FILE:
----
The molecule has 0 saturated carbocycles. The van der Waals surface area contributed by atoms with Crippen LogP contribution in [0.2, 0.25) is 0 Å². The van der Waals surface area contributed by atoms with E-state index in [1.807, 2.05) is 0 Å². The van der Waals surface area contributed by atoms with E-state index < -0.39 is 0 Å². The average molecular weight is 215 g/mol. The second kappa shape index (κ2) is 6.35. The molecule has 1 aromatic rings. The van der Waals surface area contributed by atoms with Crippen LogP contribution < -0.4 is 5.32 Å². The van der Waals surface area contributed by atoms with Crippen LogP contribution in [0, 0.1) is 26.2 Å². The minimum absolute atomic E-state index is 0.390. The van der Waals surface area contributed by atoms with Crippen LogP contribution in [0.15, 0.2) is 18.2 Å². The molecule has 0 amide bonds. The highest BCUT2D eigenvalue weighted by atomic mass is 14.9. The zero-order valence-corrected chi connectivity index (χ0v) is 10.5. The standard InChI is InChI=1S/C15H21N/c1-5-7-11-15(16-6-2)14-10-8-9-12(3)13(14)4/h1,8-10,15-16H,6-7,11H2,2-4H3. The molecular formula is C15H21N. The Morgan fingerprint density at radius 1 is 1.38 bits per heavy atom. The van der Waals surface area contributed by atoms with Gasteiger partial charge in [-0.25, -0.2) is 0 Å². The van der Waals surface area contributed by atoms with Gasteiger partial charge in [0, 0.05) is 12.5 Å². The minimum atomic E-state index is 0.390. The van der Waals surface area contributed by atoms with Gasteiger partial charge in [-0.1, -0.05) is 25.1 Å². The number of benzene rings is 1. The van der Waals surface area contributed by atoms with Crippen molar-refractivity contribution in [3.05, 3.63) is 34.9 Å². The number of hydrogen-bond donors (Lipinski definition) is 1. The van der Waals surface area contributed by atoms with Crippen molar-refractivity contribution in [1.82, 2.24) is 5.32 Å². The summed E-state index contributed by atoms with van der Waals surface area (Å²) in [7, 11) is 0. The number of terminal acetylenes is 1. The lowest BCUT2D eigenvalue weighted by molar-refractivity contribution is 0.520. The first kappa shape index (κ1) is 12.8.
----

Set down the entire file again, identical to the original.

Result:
The molecule has 0 saturated carbocycles. The van der Waals surface area contributed by atoms with Crippen LogP contribution in [0.2, 0.25) is 0 Å². The van der Waals surface area contributed by atoms with E-state index in [1.807, 2.05) is 0 Å². The van der Waals surface area contributed by atoms with E-state index < -0.39 is 0 Å². The average molecular weight is 215 g/mol. The second kappa shape index (κ2) is 6.35. The molecule has 1 aromatic rings. The van der Waals surface area contributed by atoms with Crippen LogP contribution < -0.4 is 5.32 Å². The van der Waals surface area contributed by atoms with Crippen LogP contribution in [0, 0.1) is 26.2 Å². The minimum absolute atomic E-state index is 0.390. The van der Waals surface area contributed by atoms with Crippen LogP contribution in [0.15, 0.2) is 18.2 Å². The molecule has 0 amide bonds. The highest BCUT2D eigenvalue weighted by atomic mass is 14.9. The zero-order valence-corrected chi connectivity index (χ0v) is 10.5. The standard InChI is InChI=1S/C15H21N/c1-5-7-11-15(16-6-2)14-10-8-9-12(3)13(14)4/h1,8-10,15-16H,6-7,11H2,2-4H3. The molecular formula is C15H21N. The Morgan fingerprint density at radius 1 is 1.38 bits per heavy atom. The van der Waals surface area contributed by atoms with Gasteiger partial charge in [-0.25, -0.2) is 0 Å². The van der Waals surface area contributed by atoms with Gasteiger partial charge in [0, 0.05) is 12.5 Å². The minimum atomic E-state index is 0.390. The van der Waals surface area contributed by atoms with Gasteiger partial charge in [-0.1, -0.05) is 25.1 Å². The number of benzene rings is 1. The van der Waals surface area contributed by atoms with Crippen molar-refractivity contribution in [3.05, 3.63) is 34.9 Å². The number of hydrogen-bond donors (Lipinski definition) is 1. The van der Waals surface area contributed by atoms with Crippen molar-refractivity contribution in [1.82, 2.24) is 5.32 Å². The summed E-state index contributed by atoms with van der Waals surface area (Å²) in [7, 11) is 0. The number of terminal acetylenes is 1. The lowest BCUT2D eigenvalue weighted by molar-refractivity contribution is 0.520. The first kappa shape index (κ1) is 12.8.